Our family has always needed to stick to a seriously tight budget. I can’t complain, because although we can’t afford a lot of extraneous stuff, we have everything we need. But like many families, we live paycheck to paycheck, and there is very little wiggle room for anything outside our immediate needs — overspending even just a little bit could push us into debt, which we are really careful to avoid.
This summer, I decided to get real fancy and got an app for my phone to track every single dollar of our family budget. I figured if we were really careful, we might be able to actually save some money — or at least do a better job paying off our car payments and student loans.
And honestly, I thought it would make the task of budgeting a little more fun. Everyone loves playing with apps on their phones, right? I’m a sucker for that kind of crap.
So I installed the thing, connected it to my bank account (a very handy feature that pulls up every damn thing you spend in real time), and then basically had a monthlong heart attack.
For the next month, I felt happy as a clown anytime I was able to save a dollar, but super-duper stressed anytime I thought we’d go over our budget.
For example, we were in the middle of a big heat wave here. There had been so many days of intense heat that the weather people were saying we were living in a “heat dome” or some such shit (but seriously, it really was that hot). When we moved into our house two summers ago, we never got an air conditioner for our bedroom because there always seemed to be a breeze in there even on the hottest days, and a couple of fans worked just fine.
But after two weeks into the “heat dome,” I just could not deal. I woke up one morning in a sweat and decided we must go to P.C. Richard and buy an air conditioner. But when we got there and saw how much those suckers cost, I started to sweat even more. My little budget app flashed through my mind. I saw the numbers move down, down, down.
Now, I know that, for some families, even buying an air conditioner is a luxury they can’t afford. Sweating it out for a few nights is just what it is. I’m grateful that even though it stresses me out to make purchases like these, we have enough savings, credit, and family help that we are able to do such things.
I almost didn’t buy the damn air conditioner, but I really wanted to, and I could, thank God. But it wasn’t without a couple of days of continually losing my shit out about the budget.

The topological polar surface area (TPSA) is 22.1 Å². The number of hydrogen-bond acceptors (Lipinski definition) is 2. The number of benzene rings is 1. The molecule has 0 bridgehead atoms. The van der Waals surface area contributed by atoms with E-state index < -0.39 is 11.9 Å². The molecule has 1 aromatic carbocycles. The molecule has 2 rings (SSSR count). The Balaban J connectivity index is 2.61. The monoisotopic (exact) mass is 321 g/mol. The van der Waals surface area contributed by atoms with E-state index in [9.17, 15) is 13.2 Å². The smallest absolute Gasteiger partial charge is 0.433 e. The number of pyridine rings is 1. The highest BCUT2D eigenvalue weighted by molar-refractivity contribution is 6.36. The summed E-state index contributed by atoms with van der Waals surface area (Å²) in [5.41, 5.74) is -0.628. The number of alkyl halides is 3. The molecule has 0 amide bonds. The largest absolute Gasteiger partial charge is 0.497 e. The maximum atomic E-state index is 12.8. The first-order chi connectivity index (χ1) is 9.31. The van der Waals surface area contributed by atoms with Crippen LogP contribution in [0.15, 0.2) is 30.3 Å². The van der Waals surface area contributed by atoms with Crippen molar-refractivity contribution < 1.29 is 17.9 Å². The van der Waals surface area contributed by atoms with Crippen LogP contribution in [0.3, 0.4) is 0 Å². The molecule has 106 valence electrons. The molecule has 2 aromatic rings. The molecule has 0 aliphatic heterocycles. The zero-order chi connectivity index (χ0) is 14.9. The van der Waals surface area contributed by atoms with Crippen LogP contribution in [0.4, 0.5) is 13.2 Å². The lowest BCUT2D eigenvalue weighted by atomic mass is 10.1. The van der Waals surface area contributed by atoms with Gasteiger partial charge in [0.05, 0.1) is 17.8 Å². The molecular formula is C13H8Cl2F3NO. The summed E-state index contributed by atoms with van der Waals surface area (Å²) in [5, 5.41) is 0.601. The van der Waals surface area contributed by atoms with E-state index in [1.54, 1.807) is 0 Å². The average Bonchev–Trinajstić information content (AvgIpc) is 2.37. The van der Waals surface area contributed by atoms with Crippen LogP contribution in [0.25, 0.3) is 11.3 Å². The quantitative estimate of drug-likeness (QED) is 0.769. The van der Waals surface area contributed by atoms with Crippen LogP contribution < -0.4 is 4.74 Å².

Thankfully, it turned out that the air conditioner purchase didn’t put us too far back, but as the month was ending, I saw that my husband withdrew $100 from our bank account — $100 I didn’t expect him to take out. At first, I freaked out on him, interrogating him about what on earth he needed another $100 for. It turned out that the money was for taking our clothes to the dry cleaning place and buying our kids the inflatable pool we’d promised them, both of which I wanted to spend the money on — and again, I realized how privileged we are to be in a place where we afford such luxuries.
After I took a few breaths and seriously counted my blessings, I realized that I really needed to CTFD about our family budget and my cute little blinking budgeting app. How was the stress worth it for anyone?
Yes, budgeting is totally important for families who are living on a fixed income and don’t want to snowball into debt. It’s really eye-opening to see how quickly your money gets burned. And if you track things carefully, you’ll start to question your purchases, and probably will end up buying less useless shit.
But the downside is that you have the potential drive yourself totally crazy. (Or is that just me?) Being a tight-ass about money is just being a tight-ass, and everyone’s butt cheeks could use a little more breathing space when you think about it.
Our family budget for that month ended up in the green, after all. I’m not sure yet if it was worth all the stress I caused myself and my poor family. But I am going to keep on using my little budgeting app, at least for a while. I think it’s good for our family to be faced with the hard truth about how much we spend, and for us to consider our purchases more carefully. I hope it will eventually just be part of our routine and not a constant stressor.
But let me just say that it totally sucks to need to stick to a tight-ass budget. And as much as I sometimes compare myself to families who don’t have to clip coupons, scour the sale racks, and go without a lot of the time, I am thankful for what I do have, which is a whole lot more than some other folks.
And thankfully, I know I’m not alone. Anytime I bring up the stress of money and budgeting with friends, there is nothing but head nodding and camaraderie. In fact, as stressful and embarrassing as it can sometimes be to admit how difficult managing money can be, I think we could all use a little more openness about our struggles, commiserating…and complaining.
So, yes, stick to your budget, work your ass off, drive yourself a little bit crazy, but vent all you want. Personally, I wish I could just hide my head under the covers all day, and then drag myself out of bed and blow all my money at Starbucks and Target. But I can’t. Adulting totally sucks, you know? Le sigh.
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